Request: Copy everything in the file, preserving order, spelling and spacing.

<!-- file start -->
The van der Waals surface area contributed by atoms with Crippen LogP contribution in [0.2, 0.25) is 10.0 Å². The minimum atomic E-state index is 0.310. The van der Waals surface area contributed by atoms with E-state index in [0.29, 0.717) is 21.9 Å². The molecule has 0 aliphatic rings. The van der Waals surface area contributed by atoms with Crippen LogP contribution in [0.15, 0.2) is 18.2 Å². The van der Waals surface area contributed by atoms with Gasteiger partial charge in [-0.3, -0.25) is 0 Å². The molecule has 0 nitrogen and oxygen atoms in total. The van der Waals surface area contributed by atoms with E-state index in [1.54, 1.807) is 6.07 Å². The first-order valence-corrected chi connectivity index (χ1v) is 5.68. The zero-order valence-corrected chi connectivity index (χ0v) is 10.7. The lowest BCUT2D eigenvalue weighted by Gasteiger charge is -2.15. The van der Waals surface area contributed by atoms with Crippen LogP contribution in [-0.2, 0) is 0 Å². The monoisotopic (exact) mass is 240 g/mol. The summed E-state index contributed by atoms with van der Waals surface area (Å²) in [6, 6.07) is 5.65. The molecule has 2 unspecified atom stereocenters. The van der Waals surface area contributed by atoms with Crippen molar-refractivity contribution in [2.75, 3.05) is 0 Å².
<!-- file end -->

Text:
The van der Waals surface area contributed by atoms with Crippen LogP contribution in [0.2, 0.25) is 10.0 Å². The minimum atomic E-state index is 0.310. The van der Waals surface area contributed by atoms with E-state index in [0.29, 0.717) is 21.9 Å². The molecule has 0 aliphatic rings. The van der Waals surface area contributed by atoms with Crippen LogP contribution in [0.15, 0.2) is 18.2 Å². The van der Waals surface area contributed by atoms with Gasteiger partial charge in [-0.3, -0.25) is 0 Å². The molecule has 0 nitrogen and oxygen atoms in total. The van der Waals surface area contributed by atoms with E-state index in [1.54, 1.807) is 6.07 Å². The first-order valence-corrected chi connectivity index (χ1v) is 5.68. The zero-order valence-corrected chi connectivity index (χ0v) is 10.7. The lowest BCUT2D eigenvalue weighted by Gasteiger charge is -2.15. The van der Waals surface area contributed by atoms with Crippen LogP contribution in [-0.2, 0) is 0 Å². The monoisotopic (exact) mass is 240 g/mol. The summed E-state index contributed by atoms with van der Waals surface area (Å²) in [6, 6.07) is 5.65. The molecule has 2 unspecified atom stereocenters. The van der Waals surface area contributed by atoms with Crippen molar-refractivity contribution in [2.75, 3.05) is 0 Å².